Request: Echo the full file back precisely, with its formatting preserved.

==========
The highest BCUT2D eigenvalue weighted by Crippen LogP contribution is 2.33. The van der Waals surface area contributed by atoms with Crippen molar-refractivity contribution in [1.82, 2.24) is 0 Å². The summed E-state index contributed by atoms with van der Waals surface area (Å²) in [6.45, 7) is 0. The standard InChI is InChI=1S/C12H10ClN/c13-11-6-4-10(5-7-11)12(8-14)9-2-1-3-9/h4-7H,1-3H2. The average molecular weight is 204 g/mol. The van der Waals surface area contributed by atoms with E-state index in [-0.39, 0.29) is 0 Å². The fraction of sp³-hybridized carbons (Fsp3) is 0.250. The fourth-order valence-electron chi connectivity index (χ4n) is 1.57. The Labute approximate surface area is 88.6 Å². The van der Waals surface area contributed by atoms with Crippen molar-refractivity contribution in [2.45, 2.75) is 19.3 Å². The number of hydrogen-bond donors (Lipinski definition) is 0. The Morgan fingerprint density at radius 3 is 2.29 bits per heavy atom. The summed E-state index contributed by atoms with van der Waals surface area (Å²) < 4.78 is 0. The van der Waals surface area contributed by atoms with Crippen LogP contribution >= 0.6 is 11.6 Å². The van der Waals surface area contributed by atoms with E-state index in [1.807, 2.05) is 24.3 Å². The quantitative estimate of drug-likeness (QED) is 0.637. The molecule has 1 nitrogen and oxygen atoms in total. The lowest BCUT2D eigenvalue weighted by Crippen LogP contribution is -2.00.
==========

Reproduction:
The highest BCUT2D eigenvalue weighted by Crippen LogP contribution is 2.33. The van der Waals surface area contributed by atoms with Crippen molar-refractivity contribution in [1.82, 2.24) is 0 Å². The summed E-state index contributed by atoms with van der Waals surface area (Å²) in [6.45, 7) is 0. The standard InChI is InChI=1S/C12H10ClN/c13-11-6-4-10(5-7-11)12(8-14)9-2-1-3-9/h4-7H,1-3H2. The average molecular weight is 204 g/mol. The van der Waals surface area contributed by atoms with E-state index in [-0.39, 0.29) is 0 Å². The fraction of sp³-hybridized carbons (Fsp3) is 0.250. The fourth-order valence-electron chi connectivity index (χ4n) is 1.57. The Labute approximate surface area is 88.6 Å². The van der Waals surface area contributed by atoms with Crippen molar-refractivity contribution in [2.45, 2.75) is 19.3 Å². The number of hydrogen-bond donors (Lipinski definition) is 0. The Morgan fingerprint density at radius 3 is 2.29 bits per heavy atom. The summed E-state index contributed by atoms with van der Waals surface area (Å²) < 4.78 is 0. The van der Waals surface area contributed by atoms with Crippen LogP contribution >= 0.6 is 11.6 Å². The van der Waals surface area contributed by atoms with E-state index in [1.807, 2.05) is 24.3 Å². The quantitative estimate of drug-likeness (QED) is 0.637. The molecule has 1 nitrogen and oxygen atoms in total. The lowest BCUT2D eigenvalue weighted by Crippen LogP contribution is -2.00.